GROZNY, July 17 (RIA Novosti) - Chechen President Ramzan Kadyrov has called allegations that he was responsible for the murder of human rights activist Natalya Estemirova "unethical."
Estemirova, who had been investigating kidnappings and disappearances in Chechnya for the Russian human rights group Memorial, was abducted on Wednesday morning in Grozny. Her body was found later in the day in neighboring Ingushetia, the apparent victim of an execution style shooting.
Kadyrov, 32, was responding to a statement by Memorial's director on the group's website.
"I know who is guilty of Natalya's murder. His name is Ramzan Kadyrov," Oleg Orlov said. He also claimed in an interview with Radio Liberty that the Chechen leader had once told the activist that "I'm up to my elbows in blood. That's how it is. I'm not ashamed of that."
"You are not a prosecutor or a judge, and so your statements about my guilt are, to put it mildly, unethical and insulting to me," Kadyrov told Orlov in a telephone conversation, the Chechen president's press service informed RIA Novosti.
"I am certain that you should think about my rights before you announce to the world that I am guilty of Estemirova's death," the former boxer said.
The Chechnya Segodnya news agency reported that Orlov had replied that he had not accused Kadyrov personally of her death, but had meant that, as president, he was responsible for crime in the republic, which saw two brutal separatist wars in the 1990s and early 2000s.
"These criminals are being sought by the whole Chechen Republic," Kadyrov went on. "A defenseless, innocent woman has been killed. We will do everything to shed light on this."
Kadyrov told journalists on Wednesday evening that "a search for the criminals will be carried out not only during an official investigation, but also unofficially, according to Chechen traditions." He did not give further details.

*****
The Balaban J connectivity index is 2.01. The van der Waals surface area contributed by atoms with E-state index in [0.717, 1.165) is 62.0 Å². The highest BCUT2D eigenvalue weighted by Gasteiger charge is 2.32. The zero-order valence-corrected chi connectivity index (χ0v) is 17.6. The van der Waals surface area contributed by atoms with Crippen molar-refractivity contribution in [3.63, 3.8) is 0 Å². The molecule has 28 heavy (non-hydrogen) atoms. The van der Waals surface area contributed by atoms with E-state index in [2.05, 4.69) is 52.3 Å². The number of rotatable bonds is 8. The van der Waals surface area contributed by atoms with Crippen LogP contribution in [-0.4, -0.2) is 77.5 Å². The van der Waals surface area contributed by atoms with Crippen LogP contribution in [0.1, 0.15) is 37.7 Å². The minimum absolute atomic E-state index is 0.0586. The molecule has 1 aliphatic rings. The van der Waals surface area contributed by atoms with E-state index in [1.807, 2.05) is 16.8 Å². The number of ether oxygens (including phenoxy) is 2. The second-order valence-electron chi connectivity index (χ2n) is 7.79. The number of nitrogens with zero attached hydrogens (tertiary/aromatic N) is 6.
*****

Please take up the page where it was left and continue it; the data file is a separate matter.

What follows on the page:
Estemirova had earlier worked with journalist Anna Politkovskaya, who was shot dead in Moscow in October 2006, and human rights lawyer Stanislav Markelov, who was killed in the Russian capital in January of this year. Both Politkovskaya and Markelov had been involved in investigations into human rights abuses in Chechnya.
Kadyrov, who fought against federal forces in the first Chechen war before switching sides in 1999, has been president of Chechnya since February 2007. His father and former Chechen leader Akhmad Kadyrov was killed in a terrorist bomb attack in Grozny in May 2004.
In his phone conversation with Orlov, Kadyrov also said he supported the work of Memorial in Chechnya, calling "the defense of the rights of our citizens our common goal."
Kadyrov and his personal security service have frequently been accused of abductions by human rights groups. His critics have also claimed he has encouraged a "cult of personality" in the republic.
Russian President Dmitry Medvedev has dismissed claims that Kadyrov was behind the murder as "primitive."
"As for the theories, I believe that those who committed this crime expected that the theories most primitive and unacceptable to the authorities would be put forward immediately," Medvedev said on Thursday at a joint news conference with German Chancellor Angela Merkel in Munich.
Medvedev also said "it is obvious that her murder was directly connected with her professional activities."
Russia's North Caucasus has seen an upsurge in violence of late, despite the Kremlin's decision to end its 10-year counter terrorism operation in Chechnya.